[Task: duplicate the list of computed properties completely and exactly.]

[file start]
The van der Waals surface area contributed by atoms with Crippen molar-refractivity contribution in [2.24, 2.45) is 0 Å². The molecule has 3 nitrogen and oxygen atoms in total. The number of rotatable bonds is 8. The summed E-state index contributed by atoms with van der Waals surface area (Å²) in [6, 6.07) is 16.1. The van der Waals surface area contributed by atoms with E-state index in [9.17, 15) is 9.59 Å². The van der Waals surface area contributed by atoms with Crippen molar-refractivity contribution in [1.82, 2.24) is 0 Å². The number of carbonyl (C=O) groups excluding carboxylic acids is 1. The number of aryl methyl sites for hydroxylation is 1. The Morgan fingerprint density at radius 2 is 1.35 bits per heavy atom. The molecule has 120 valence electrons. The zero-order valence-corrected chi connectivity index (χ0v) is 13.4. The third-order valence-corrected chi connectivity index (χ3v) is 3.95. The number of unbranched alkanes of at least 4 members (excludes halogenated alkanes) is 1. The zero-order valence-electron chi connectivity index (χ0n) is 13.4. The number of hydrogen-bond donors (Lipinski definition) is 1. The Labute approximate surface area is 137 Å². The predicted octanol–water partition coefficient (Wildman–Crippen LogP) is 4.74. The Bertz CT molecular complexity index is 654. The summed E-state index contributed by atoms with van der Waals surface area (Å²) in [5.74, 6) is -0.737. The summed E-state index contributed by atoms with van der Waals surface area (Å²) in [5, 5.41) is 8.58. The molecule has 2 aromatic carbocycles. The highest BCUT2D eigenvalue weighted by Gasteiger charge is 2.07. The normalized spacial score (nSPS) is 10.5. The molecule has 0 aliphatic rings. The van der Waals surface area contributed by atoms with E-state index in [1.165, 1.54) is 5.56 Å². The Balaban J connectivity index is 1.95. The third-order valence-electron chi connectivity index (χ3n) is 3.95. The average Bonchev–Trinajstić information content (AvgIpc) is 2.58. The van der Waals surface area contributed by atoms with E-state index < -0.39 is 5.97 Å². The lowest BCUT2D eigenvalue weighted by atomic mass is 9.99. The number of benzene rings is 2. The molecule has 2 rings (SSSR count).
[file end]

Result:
The van der Waals surface area contributed by atoms with Crippen molar-refractivity contribution in [2.24, 2.45) is 0 Å². The molecule has 3 nitrogen and oxygen atoms in total. The number of rotatable bonds is 8. The summed E-state index contributed by atoms with van der Waals surface area (Å²) in [6, 6.07) is 16.1. The van der Waals surface area contributed by atoms with E-state index in [9.17, 15) is 9.59 Å². The van der Waals surface area contributed by atoms with Crippen molar-refractivity contribution in [1.82, 2.24) is 0 Å². The number of carbonyl (C=O) groups excluding carboxylic acids is 1. The number of aryl methyl sites for hydroxylation is 1. The Morgan fingerprint density at radius 2 is 1.35 bits per heavy atom. The molecule has 120 valence electrons. The zero-order valence-corrected chi connectivity index (χ0v) is 13.4. The third-order valence-corrected chi connectivity index (χ3v) is 3.95. The number of unbranched alkanes of at least 4 members (excludes halogenated alkanes) is 1. The zero-order valence-electron chi connectivity index (χ0n) is 13.4. The number of hydrogen-bond donors (Lipinski definition) is 1. The Labute approximate surface area is 137 Å². The predicted octanol–water partition coefficient (Wildman–Crippen LogP) is 4.74. The Bertz CT molecular complexity index is 654. The summed E-state index contributed by atoms with van der Waals surface area (Å²) in [5.74, 6) is -0.737. The summed E-state index contributed by atoms with van der Waals surface area (Å²) in [5, 5.41) is 8.58. The molecule has 2 aromatic carbocycles. The highest BCUT2D eigenvalue weighted by Gasteiger charge is 2.07. The normalized spacial score (nSPS) is 10.5. The molecule has 0 aliphatic rings. The van der Waals surface area contributed by atoms with E-state index in [1.165, 1.54) is 5.56 Å². The Balaban J connectivity index is 1.95. The third-order valence-electron chi connectivity index (χ3n) is 3.95. The average Bonchev–Trinajstić information content (AvgIpc) is 2.58. The van der Waals surface area contributed by atoms with E-state index < -0.39 is 5.97 Å². The lowest BCUT2D eigenvalue weighted by atomic mass is 9.99. The number of benzene rings is 2. The molecule has 2 rings (SSSR count).